TThere were two big differences in my writing process when I worked Capital. The first was I drafted it on a computer. I wrote the first draft in Longhand on the table of contents, along with my previous novels. For my first novel, Ton to pleasure, I tried typing those cards, but I started coming down with carpal tunnel syndrome. I started reading the Langhand version on tapes, which I sent for typing. (Surprisingly expensive, however.)
Reading the book aloud, I want to hear a variety of things I wanted to change, so I’ll just finish a second draft through that process. The finished typescript will be back in a few days. I will then leave it in a drawer until I feel ready to edit and modify. Editing is more fun than writing because you know you have a whole book, you just have to snatch it out of the ice. I followed that process for my first four books.
Capital Was different because I knew it was going to be long and had multiple narrative strands and I needed to be able to see the whole thing from a top-down, aerial perspective. I used the word processing program Scruiner and it was very helpful to awaken a novel of this kind.
Once I finished a draft, the next big difference was when I finished a novel I needed a few months later to review it and think clearly enough to think about structural changes and start the revision process. I always imagined that I would use those few months constructively: learn German, train for charity 10K, so take Chi. Instead what I usually do is look out the window and then with a push I realize that three months have passed.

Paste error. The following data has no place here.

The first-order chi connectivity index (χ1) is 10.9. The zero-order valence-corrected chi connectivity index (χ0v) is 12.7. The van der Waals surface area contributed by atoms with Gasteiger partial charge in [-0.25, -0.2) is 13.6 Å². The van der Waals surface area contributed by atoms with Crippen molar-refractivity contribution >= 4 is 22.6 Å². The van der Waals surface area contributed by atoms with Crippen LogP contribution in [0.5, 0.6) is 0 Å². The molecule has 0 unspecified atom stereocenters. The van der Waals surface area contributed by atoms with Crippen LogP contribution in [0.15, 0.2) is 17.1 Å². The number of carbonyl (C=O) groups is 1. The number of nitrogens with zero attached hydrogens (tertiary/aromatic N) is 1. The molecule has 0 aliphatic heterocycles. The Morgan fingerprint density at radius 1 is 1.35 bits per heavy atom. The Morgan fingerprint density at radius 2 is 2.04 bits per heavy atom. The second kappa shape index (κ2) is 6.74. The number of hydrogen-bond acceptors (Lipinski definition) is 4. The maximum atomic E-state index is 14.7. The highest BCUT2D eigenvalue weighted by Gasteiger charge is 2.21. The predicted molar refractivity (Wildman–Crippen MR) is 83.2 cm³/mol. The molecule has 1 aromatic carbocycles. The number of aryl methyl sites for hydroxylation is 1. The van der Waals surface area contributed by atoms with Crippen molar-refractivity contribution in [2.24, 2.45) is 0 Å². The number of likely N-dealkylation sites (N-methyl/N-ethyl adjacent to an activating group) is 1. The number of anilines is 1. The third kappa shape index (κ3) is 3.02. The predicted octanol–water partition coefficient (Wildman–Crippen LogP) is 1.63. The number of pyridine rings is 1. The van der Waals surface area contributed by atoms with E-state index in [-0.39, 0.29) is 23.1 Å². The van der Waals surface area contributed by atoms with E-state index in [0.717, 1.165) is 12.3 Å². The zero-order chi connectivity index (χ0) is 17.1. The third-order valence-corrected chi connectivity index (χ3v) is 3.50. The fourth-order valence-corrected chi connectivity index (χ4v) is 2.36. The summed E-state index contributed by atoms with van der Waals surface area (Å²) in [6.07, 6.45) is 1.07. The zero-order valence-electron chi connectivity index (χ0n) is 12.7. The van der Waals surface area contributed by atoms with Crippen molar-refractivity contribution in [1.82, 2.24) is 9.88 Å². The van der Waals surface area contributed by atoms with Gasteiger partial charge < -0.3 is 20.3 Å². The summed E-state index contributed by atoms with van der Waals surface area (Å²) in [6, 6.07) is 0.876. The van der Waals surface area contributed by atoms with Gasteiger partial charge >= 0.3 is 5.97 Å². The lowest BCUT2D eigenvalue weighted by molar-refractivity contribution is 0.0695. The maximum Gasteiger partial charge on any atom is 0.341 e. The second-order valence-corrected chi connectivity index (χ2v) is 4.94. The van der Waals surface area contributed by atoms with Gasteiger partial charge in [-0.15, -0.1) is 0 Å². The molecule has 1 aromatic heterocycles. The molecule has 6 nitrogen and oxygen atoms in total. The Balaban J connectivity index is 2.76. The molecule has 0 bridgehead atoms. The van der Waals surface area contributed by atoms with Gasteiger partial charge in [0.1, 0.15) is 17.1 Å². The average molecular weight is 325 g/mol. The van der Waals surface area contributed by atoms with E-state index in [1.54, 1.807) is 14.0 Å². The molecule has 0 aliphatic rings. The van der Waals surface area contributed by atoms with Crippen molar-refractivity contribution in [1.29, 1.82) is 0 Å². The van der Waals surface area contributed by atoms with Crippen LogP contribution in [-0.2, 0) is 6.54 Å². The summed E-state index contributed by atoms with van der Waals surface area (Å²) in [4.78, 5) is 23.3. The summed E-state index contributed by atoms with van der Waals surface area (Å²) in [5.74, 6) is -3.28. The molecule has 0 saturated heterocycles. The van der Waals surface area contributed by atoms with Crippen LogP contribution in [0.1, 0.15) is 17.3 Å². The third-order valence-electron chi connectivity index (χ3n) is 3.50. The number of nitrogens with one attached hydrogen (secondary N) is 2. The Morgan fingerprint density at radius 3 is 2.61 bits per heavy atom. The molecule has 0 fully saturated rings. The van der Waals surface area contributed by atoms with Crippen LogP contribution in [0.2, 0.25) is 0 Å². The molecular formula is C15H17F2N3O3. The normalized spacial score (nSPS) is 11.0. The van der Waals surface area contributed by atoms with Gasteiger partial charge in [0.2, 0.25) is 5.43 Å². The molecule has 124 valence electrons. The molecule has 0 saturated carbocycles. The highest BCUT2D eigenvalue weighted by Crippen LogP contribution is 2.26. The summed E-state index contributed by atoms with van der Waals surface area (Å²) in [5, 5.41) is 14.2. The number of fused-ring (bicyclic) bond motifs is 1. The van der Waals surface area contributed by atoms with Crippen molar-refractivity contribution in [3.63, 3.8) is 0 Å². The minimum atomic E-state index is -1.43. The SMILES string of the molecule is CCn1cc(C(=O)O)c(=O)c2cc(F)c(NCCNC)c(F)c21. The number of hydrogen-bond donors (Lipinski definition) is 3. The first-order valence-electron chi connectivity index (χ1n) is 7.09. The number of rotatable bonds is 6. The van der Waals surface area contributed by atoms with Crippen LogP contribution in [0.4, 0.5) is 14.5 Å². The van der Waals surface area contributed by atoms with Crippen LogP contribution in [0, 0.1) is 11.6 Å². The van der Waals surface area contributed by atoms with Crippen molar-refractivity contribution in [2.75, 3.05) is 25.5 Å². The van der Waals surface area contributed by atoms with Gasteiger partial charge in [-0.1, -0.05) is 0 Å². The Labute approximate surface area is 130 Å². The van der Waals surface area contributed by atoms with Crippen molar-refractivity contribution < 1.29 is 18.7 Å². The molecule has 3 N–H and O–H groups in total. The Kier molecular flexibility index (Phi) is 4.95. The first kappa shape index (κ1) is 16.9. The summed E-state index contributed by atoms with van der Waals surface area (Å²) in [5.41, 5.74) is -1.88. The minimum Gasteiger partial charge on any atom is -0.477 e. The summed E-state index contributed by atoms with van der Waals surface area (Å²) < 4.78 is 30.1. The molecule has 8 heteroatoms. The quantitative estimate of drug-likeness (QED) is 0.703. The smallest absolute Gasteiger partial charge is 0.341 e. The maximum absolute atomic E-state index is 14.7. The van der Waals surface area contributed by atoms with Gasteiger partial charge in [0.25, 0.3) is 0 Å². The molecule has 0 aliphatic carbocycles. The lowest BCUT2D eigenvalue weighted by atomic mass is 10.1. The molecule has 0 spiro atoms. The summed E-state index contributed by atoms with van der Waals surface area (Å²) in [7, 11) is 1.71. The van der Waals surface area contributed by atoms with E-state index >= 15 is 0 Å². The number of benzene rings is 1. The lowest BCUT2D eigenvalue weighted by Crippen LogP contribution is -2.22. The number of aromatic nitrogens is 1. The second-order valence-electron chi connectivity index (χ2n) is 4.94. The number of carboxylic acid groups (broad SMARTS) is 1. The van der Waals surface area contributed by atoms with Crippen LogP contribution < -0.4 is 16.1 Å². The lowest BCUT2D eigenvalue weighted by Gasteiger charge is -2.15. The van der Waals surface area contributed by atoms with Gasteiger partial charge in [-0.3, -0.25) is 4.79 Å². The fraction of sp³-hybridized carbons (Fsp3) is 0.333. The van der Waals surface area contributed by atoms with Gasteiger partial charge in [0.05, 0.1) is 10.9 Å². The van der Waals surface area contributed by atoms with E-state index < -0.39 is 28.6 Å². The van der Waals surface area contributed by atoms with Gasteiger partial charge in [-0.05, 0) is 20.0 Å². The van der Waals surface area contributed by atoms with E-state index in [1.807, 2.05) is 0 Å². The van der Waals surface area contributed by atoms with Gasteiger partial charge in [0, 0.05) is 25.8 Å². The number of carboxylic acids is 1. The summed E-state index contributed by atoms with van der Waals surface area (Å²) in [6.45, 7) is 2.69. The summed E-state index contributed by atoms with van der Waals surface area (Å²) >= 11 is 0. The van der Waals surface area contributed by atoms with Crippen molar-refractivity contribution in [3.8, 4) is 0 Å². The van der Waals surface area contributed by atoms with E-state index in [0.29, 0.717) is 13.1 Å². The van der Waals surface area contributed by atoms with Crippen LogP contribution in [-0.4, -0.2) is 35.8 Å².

With Capital, Finally I acted on purpose. I started writing the book in early 2006 with the idea that there was going to be some kind of crash. It was much bigger and more systematic than I expected when the crash happened. I was following the story in real time, and by the time I finished the novel in early 2009, I knew a lot about the credit crunch.
I was worried that when I went back to correct the book, I would end up with too much of that knowledge and ruin the story. You can do a lot in fiction, but you can’t explain complex things in length without killing the narrative. “When Nigel looked at the light of the Canary Wharf in the distance, he struggled to remember the definition of unsecured debt liability.” I decided to take three months or more and write a nonfiction account of the credit crunch as a way to repay what I knew about the financial crisis. Oops!
I wrote this very quickly, but the publishing process is devouring and I came back about 18 months ago Capital. It was like reading someone else’s book and I had never had such a clean look before in the revision – at first I was worried that I was so far away from it that I couldn’t finish it. I was absolutely sure that the timing was wrong for me and no one would want to read it.
• The reality of John Lanchester and other stories is Published by Faber (£ 12.99).